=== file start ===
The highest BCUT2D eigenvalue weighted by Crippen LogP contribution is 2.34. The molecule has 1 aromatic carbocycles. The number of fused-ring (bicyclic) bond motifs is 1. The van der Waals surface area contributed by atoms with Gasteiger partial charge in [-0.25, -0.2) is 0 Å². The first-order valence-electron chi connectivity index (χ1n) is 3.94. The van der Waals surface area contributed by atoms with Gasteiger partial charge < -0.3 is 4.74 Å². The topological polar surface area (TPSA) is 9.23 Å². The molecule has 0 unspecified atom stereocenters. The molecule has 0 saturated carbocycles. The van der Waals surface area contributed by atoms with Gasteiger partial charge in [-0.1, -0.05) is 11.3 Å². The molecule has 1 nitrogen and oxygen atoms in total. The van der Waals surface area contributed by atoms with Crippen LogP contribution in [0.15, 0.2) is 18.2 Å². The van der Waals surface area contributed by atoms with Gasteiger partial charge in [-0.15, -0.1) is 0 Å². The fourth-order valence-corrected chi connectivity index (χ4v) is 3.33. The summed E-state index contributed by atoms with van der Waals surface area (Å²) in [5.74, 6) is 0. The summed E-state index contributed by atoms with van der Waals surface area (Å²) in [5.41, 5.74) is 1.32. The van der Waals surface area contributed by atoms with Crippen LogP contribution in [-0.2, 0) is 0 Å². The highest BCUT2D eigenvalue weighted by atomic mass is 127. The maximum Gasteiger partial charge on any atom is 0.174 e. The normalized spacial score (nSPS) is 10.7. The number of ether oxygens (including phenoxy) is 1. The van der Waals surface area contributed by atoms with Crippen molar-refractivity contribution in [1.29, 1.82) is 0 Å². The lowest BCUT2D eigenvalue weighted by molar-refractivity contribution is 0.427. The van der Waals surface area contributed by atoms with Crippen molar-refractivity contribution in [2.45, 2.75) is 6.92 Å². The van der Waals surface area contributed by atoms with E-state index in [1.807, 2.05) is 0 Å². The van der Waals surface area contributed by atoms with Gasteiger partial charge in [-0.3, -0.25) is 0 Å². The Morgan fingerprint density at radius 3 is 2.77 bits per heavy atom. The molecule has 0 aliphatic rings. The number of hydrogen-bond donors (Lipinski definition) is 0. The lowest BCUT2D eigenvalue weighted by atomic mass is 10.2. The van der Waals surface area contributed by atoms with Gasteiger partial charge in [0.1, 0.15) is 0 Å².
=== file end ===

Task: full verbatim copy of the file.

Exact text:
The highest BCUT2D eigenvalue weighted by Crippen LogP contribution is 2.34. The molecule has 1 aromatic carbocycles. The number of fused-ring (bicyclic) bond motifs is 1. The van der Waals surface area contributed by atoms with Gasteiger partial charge in [-0.25, -0.2) is 0 Å². The first-order valence-electron chi connectivity index (χ1n) is 3.94. The van der Waals surface area contributed by atoms with Gasteiger partial charge < -0.3 is 4.74 Å². The topological polar surface area (TPSA) is 9.23 Å². The molecule has 0 unspecified atom stereocenters. The molecule has 0 saturated carbocycles. The van der Waals surface area contributed by atoms with Gasteiger partial charge in [-0.1, -0.05) is 11.3 Å². The molecule has 1 nitrogen and oxygen atoms in total. The van der Waals surface area contributed by atoms with Crippen LogP contribution in [0.15, 0.2) is 18.2 Å². The van der Waals surface area contributed by atoms with Gasteiger partial charge in [-0.15, -0.1) is 0 Å². The fourth-order valence-corrected chi connectivity index (χ4v) is 3.33. The summed E-state index contributed by atoms with van der Waals surface area (Å²) in [5.74, 6) is 0. The summed E-state index contributed by atoms with van der Waals surface area (Å²) in [5.41, 5.74) is 1.32. The van der Waals surface area contributed by atoms with Crippen LogP contribution in [-0.2, 0) is 0 Å². The highest BCUT2D eigenvalue weighted by atomic mass is 127. The maximum Gasteiger partial charge on any atom is 0.174 e. The normalized spacial score (nSPS) is 10.7. The number of ether oxygens (including phenoxy) is 1. The van der Waals surface area contributed by atoms with Crippen molar-refractivity contribution in [1.29, 1.82) is 0 Å². The lowest BCUT2D eigenvalue weighted by molar-refractivity contribution is 0.427. The van der Waals surface area contributed by atoms with Crippen molar-refractivity contribution in [2.45, 2.75) is 6.92 Å². The van der Waals surface area contributed by atoms with E-state index in [1.807, 2.05) is 0 Å². The van der Waals surface area contributed by atoms with Gasteiger partial charge in [-0.3, -0.25) is 0 Å². The Morgan fingerprint density at radius 3 is 2.77 bits per heavy atom. The molecule has 0 aliphatic rings. The number of hydrogen-bond donors (Lipinski definition) is 0. The lowest BCUT2D eigenvalue weighted by atomic mass is 10.2. The van der Waals surface area contributed by atoms with Gasteiger partial charge in [0.1, 0.15) is 0 Å².